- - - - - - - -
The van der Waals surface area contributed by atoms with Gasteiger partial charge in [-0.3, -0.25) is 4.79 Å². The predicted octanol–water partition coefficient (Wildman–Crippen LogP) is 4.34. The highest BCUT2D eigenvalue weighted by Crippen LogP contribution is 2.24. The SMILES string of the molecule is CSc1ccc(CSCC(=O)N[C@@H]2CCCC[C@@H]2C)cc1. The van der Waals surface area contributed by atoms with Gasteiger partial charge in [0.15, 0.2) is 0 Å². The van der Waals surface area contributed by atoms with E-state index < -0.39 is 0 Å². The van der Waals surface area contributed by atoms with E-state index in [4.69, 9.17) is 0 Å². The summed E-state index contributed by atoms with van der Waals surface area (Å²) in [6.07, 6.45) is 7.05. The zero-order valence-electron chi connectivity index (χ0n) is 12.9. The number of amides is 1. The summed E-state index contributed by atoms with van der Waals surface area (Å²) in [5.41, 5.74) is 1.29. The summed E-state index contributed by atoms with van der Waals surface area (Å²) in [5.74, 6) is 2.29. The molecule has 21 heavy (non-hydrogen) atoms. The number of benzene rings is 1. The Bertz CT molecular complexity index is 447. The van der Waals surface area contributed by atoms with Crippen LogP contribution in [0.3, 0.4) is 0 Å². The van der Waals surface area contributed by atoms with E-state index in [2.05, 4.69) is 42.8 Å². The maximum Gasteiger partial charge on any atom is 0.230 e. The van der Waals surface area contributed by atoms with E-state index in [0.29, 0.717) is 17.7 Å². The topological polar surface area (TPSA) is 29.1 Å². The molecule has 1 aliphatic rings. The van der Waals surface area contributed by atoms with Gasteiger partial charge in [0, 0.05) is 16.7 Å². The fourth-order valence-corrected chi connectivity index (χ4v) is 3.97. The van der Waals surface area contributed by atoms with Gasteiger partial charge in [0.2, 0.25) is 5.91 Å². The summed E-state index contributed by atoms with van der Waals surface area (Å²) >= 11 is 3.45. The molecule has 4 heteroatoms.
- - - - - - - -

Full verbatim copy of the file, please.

The van der Waals surface area contributed by atoms with Gasteiger partial charge in [-0.3, -0.25) is 4.79 Å². The predicted octanol–water partition coefficient (Wildman–Crippen LogP) is 4.34. The highest BCUT2D eigenvalue weighted by Crippen LogP contribution is 2.24. The SMILES string of the molecule is CSc1ccc(CSCC(=O)N[C@@H]2CCCC[C@@H]2C)cc1. The van der Waals surface area contributed by atoms with Gasteiger partial charge in [0.15, 0.2) is 0 Å². The van der Waals surface area contributed by atoms with E-state index < -0.39 is 0 Å². The van der Waals surface area contributed by atoms with E-state index in [4.69, 9.17) is 0 Å². The summed E-state index contributed by atoms with van der Waals surface area (Å²) in [6.07, 6.45) is 7.05. The zero-order valence-electron chi connectivity index (χ0n) is 12.9. The number of amides is 1. The summed E-state index contributed by atoms with van der Waals surface area (Å²) in [5.41, 5.74) is 1.29. The summed E-state index contributed by atoms with van der Waals surface area (Å²) in [5.74, 6) is 2.29. The molecule has 21 heavy (non-hydrogen) atoms. The number of benzene rings is 1. The Bertz CT molecular complexity index is 447. The van der Waals surface area contributed by atoms with Crippen LogP contribution in [0.3, 0.4) is 0 Å². The van der Waals surface area contributed by atoms with E-state index in [2.05, 4.69) is 42.8 Å². The maximum Gasteiger partial charge on any atom is 0.230 e. The van der Waals surface area contributed by atoms with E-state index in [0.29, 0.717) is 17.7 Å². The topological polar surface area (TPSA) is 29.1 Å². The molecule has 1 aliphatic rings. The van der Waals surface area contributed by atoms with Gasteiger partial charge in [0, 0.05) is 16.7 Å². The fourth-order valence-corrected chi connectivity index (χ4v) is 3.97. The van der Waals surface area contributed by atoms with Gasteiger partial charge in [0.2, 0.25) is 5.91 Å². The summed E-state index contributed by atoms with van der Waals surface area (Å²) >= 11 is 3.45. The molecule has 4 heteroatoms.